The new documentary \(just wanted to get down some thoughts, this isn’t a full breadth review. if you got something to add, please do.)

just got back from seeing “Gonzo: The Life and Work of Dr. Hunter S. Thompson” in D.C. with Dan. if you need background, check it out here. in short, if you’ve seen “Fear and Loathing in Las Vegas,” the wild caricature Johnny Depp is playing is a fictional but, by all means, accurate portrayal of the legendary writer/journalist/hellion. “Gonzo journalism,” again in short, is typically very subjective storytelling involving the blurring of truth and fiction. i’ve often only seen it in a rant-style format, but i’ll admit i haven’t read much of Thompson’s work outside of some excerpts and articles he’s written for Rolling Stone.

it’s with much excitement that we took in this documentary, for both of us are fans and i would assume interested how applicable Hunter is to the times in which we live. trust me, his stance on the American Dream, its fate, its death, and its hopeful revival is truer now than it’s been since the fall of the 1960s revolution.

the odd mix of conservative patriotism and liberal advocacy that were the hallmarks of a misunderstood, cultish hero like Thompson should not be forgotten. he was the quintessential “walking contradiction,” a man who symbolized the extremes of American life as it was sold and ripped apart through the Vietnam War, civil rights, drug use, political deviancy, and, at its height, a paranoia-inducing police state under Nixon.

so, why should you care? this isn’t a new idea, but George W. Bush, the Iraq war, the “war on terror”…this has happened before. a president who shuts out any sort of unbiased thinking/bipartisan politics in order to maintain his grip on the “Destiny” (Manifest, if you will), his doctrine, to find a Muslim in a Muslim land? Bush? Nixon? talk about mirrors of similar times. whereas Nixon had southeast Asia, Bush has most of the Muslim world.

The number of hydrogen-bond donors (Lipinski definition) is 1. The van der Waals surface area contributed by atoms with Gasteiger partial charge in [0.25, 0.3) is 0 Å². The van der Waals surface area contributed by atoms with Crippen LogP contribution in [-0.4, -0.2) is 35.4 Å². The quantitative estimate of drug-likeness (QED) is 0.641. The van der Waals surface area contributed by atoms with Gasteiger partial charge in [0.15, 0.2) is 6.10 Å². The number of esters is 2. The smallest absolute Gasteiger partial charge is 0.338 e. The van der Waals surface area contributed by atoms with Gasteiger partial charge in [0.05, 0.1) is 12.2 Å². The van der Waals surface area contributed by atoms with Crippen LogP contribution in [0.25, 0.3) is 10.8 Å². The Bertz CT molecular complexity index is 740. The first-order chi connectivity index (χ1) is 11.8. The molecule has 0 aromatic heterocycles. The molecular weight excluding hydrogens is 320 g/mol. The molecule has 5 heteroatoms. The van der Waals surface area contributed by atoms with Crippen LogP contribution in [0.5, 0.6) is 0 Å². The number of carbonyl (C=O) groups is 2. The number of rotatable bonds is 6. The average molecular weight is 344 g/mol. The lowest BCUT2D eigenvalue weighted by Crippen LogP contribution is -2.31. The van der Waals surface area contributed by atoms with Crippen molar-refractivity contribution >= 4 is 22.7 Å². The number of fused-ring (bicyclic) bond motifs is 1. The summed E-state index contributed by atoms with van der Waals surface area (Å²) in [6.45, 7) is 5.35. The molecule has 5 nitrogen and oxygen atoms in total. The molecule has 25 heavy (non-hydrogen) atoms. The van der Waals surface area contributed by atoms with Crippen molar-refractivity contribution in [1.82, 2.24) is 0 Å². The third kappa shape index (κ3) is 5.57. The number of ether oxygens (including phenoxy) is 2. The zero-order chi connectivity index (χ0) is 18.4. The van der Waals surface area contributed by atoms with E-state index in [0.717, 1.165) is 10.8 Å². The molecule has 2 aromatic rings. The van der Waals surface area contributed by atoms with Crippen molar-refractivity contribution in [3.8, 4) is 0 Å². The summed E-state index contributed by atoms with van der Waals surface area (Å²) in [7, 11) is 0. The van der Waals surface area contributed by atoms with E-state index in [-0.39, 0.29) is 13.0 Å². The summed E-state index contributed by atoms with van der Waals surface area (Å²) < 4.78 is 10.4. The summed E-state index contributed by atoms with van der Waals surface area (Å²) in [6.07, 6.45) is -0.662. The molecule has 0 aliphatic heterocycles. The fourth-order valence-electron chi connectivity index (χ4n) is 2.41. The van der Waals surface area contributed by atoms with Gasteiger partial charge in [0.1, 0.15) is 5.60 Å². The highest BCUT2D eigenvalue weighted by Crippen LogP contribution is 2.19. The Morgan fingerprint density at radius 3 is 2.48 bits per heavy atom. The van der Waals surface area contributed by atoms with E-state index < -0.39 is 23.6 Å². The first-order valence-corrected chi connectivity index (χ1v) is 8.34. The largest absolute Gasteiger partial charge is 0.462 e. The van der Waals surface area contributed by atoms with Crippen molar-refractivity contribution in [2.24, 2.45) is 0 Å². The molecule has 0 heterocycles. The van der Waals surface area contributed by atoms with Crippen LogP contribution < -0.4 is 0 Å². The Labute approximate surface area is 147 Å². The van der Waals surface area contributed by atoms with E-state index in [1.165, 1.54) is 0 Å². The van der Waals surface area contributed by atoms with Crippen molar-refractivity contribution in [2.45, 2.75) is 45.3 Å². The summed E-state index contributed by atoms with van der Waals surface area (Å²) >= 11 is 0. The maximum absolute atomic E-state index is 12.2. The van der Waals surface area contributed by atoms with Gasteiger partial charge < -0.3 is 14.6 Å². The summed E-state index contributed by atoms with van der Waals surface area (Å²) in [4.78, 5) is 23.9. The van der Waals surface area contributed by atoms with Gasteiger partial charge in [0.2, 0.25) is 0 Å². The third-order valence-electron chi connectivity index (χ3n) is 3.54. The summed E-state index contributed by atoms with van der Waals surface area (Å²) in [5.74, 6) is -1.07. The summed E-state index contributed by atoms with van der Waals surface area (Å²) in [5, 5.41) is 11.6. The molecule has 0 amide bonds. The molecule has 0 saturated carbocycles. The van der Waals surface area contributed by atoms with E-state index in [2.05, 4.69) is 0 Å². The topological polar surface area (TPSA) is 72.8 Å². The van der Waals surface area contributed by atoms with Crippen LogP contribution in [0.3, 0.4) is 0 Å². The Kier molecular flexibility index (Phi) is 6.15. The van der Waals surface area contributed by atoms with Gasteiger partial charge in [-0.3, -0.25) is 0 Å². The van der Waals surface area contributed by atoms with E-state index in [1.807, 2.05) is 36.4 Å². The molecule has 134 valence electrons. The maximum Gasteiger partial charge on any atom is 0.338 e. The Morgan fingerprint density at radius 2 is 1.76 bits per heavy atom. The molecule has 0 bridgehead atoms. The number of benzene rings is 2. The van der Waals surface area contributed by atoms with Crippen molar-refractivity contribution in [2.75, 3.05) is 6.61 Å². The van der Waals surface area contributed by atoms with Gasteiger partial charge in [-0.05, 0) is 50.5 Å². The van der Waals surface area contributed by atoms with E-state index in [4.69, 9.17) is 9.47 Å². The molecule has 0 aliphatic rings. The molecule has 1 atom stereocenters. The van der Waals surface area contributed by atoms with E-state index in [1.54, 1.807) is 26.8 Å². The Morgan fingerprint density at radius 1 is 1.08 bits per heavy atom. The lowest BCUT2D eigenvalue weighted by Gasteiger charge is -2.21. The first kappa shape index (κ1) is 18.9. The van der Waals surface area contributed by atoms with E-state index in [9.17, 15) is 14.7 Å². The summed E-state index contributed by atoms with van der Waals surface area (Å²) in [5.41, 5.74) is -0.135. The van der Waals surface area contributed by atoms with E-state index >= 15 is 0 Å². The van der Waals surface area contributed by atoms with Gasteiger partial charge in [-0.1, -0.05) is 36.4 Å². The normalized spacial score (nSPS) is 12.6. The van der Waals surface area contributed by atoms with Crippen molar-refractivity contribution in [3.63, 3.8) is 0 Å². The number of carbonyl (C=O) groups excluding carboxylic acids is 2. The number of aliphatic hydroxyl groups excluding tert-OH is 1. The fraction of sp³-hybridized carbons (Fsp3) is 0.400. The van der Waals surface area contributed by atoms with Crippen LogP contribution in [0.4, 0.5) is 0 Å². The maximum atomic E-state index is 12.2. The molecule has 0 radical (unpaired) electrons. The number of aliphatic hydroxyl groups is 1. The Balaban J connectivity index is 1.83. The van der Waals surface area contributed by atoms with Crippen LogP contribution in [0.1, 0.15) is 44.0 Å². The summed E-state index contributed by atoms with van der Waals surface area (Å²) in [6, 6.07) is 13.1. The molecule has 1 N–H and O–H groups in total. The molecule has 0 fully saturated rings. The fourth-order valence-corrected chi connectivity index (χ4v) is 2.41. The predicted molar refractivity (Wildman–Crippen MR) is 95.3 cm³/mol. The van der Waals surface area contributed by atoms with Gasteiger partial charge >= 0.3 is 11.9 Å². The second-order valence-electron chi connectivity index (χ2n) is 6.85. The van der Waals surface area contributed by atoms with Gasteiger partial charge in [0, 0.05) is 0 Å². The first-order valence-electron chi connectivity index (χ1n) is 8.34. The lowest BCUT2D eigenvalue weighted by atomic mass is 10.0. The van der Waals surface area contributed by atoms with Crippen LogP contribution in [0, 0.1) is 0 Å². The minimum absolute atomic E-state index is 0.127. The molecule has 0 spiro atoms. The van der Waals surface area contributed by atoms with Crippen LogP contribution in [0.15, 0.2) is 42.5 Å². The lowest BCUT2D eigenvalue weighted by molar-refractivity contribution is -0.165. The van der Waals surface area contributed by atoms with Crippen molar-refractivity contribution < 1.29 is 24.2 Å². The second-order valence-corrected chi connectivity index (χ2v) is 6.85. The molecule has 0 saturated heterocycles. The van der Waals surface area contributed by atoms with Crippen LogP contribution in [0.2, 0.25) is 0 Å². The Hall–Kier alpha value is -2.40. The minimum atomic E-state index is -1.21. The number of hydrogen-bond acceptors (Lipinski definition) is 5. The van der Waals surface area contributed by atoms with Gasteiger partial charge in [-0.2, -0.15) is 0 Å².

so, why SHOULD you care? Hunter Thompson made a point to always be outspoken on what he truly believed in. someone in the documentary tonight said that the times in which we live now are just like the ’60s, only the rage and anger were greater back then; people protested for what they believed in, today they idly talk about what they SHOULD do. the correlation that we have been caught napping is sad but true. Thompson, aside from his bravado and mythic status — for which there is endless entertainment to be had — was an advocate of not buying spoon-fed bullshit, especially the All-American kind.

i just keep getting reminded of how idealistic college students got for the Bush/Kerry election. and how disillusioned they were when Bush won, a seemingly incomprehensible reality. “but everyone i know voted Kerry.” yeah…

to me, and i’m sure this empty cause appeared to Hunter S. Thompson decades ago, the desire to participate in politics and elections is fruitless. politicians will never be “true” and fight for the things they should. they’re always in the pockets of this company or this lobby. they have to bend their platforms and beliefs to make both abortionists and pro-lifers happy. the reality of Democracy is that compromise hinders change. it’s nihilistic, but in the long run, i think it’s true. and i think that’s one of the reasons Thompson gave up on politics after the 1970s.

at this point, we should have had dozens of black, latin, female, and so on presidents. we’re American, our leaders should look like us. so rock on with your Obamas, and the next Hilary if there is one.

i guess the real point is that the skepticism one feels about the American Dream in 2008 is right. times aren’t a-changin’. yet.

  • Go check out “Gonzo,” in limited release right now. It’s at the E Street Cinema in D.C. for one.
  • Sorry to bring you down.